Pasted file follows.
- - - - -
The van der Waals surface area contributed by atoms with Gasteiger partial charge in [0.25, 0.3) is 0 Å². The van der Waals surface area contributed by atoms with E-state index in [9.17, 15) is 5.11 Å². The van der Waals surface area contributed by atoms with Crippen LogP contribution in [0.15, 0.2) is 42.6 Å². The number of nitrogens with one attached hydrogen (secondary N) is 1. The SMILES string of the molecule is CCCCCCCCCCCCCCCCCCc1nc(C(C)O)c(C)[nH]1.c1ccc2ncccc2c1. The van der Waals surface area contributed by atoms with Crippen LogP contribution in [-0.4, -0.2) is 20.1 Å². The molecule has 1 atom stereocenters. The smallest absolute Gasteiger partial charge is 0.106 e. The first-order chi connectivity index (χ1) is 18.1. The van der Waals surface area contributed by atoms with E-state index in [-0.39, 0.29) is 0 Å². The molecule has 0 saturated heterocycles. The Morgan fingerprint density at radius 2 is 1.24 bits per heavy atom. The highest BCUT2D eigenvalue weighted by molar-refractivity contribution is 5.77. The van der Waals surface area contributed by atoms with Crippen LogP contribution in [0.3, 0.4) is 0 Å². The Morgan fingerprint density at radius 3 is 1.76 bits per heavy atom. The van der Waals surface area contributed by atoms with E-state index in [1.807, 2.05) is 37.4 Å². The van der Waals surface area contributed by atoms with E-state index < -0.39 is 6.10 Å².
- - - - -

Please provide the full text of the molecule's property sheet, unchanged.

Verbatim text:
The van der Waals surface area contributed by atoms with Gasteiger partial charge in [0.25, 0.3) is 0 Å². The van der Waals surface area contributed by atoms with E-state index in [9.17, 15) is 5.11 Å². The van der Waals surface area contributed by atoms with Crippen LogP contribution in [0.15, 0.2) is 42.6 Å². The number of nitrogens with one attached hydrogen (secondary N) is 1. The SMILES string of the molecule is CCCCCCCCCCCCCCCCCCc1nc(C(C)O)c(C)[nH]1.c1ccc2ncccc2c1. The van der Waals surface area contributed by atoms with Crippen LogP contribution in [-0.4, -0.2) is 20.1 Å². The molecule has 1 atom stereocenters. The smallest absolute Gasteiger partial charge is 0.106 e. The first-order chi connectivity index (χ1) is 18.1. The van der Waals surface area contributed by atoms with E-state index in [-0.39, 0.29) is 0 Å². The molecule has 0 saturated heterocycles. The Morgan fingerprint density at radius 2 is 1.24 bits per heavy atom. The highest BCUT2D eigenvalue weighted by molar-refractivity contribution is 5.77. The van der Waals surface area contributed by atoms with Crippen LogP contribution in [0.3, 0.4) is 0 Å². The Morgan fingerprint density at radius 3 is 1.76 bits per heavy atom. The van der Waals surface area contributed by atoms with E-state index in [1.807, 2.05) is 37.4 Å². The van der Waals surface area contributed by atoms with E-state index < -0.39 is 6.10 Å².